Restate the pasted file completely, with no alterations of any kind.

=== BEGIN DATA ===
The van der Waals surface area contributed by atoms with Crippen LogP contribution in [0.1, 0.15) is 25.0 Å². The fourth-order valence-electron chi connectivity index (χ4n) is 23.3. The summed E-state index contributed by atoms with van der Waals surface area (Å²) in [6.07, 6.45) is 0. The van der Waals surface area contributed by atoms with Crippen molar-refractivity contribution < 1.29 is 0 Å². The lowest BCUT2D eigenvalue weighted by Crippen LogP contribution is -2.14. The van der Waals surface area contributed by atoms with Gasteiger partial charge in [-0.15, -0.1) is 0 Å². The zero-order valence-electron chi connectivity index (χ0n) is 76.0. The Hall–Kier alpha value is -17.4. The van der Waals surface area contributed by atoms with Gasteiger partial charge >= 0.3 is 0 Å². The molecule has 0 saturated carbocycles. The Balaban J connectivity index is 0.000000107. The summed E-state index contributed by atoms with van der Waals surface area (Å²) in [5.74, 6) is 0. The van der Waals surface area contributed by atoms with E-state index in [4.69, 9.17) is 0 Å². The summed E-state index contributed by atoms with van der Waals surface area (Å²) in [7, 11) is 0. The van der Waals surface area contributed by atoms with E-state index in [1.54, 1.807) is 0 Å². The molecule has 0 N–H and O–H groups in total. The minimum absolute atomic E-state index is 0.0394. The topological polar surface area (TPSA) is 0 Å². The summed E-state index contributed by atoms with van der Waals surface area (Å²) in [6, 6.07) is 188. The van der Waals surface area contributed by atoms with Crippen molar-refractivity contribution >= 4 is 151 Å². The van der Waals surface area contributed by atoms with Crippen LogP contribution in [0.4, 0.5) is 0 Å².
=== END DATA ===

The van der Waals surface area contributed by atoms with Crippen LogP contribution in [0.1, 0.15) is 25.0 Å². The fourth-order valence-electron chi connectivity index (χ4n) is 23.3. The summed E-state index contributed by atoms with van der Waals surface area (Å²) in [6.07, 6.45) is 0. The van der Waals surface area contributed by atoms with Crippen molar-refractivity contribution < 1.29 is 0 Å². The lowest BCUT2D eigenvalue weighted by Crippen LogP contribution is -2.14. The van der Waals surface area contributed by atoms with Gasteiger partial charge in [-0.15, -0.1) is 0 Å². The zero-order valence-electron chi connectivity index (χ0n) is 76.0. The Hall–Kier alpha value is -17.4. The van der Waals surface area contributed by atoms with Gasteiger partial charge >= 0.3 is 0 Å². The molecule has 0 saturated carbocycles. The Balaban J connectivity index is 0.000000107. The summed E-state index contributed by atoms with van der Waals surface area (Å²) in [5.74, 6) is 0. The van der Waals surface area contributed by atoms with E-state index in [4.69, 9.17) is 0 Å². The summed E-state index contributed by atoms with van der Waals surface area (Å²) in [7, 11) is 0. The van der Waals surface area contributed by atoms with E-state index in [1.54, 1.807) is 0 Å². The molecule has 0 N–H and O–H groups in total. The minimum absolute atomic E-state index is 0.0394. The topological polar surface area (TPSA) is 0 Å². The summed E-state index contributed by atoms with van der Waals surface area (Å²) in [6, 6.07) is 188. The van der Waals surface area contributed by atoms with Crippen molar-refractivity contribution >= 4 is 151 Å². The van der Waals surface area contributed by atoms with Crippen LogP contribution in [0.4, 0.5) is 0 Å².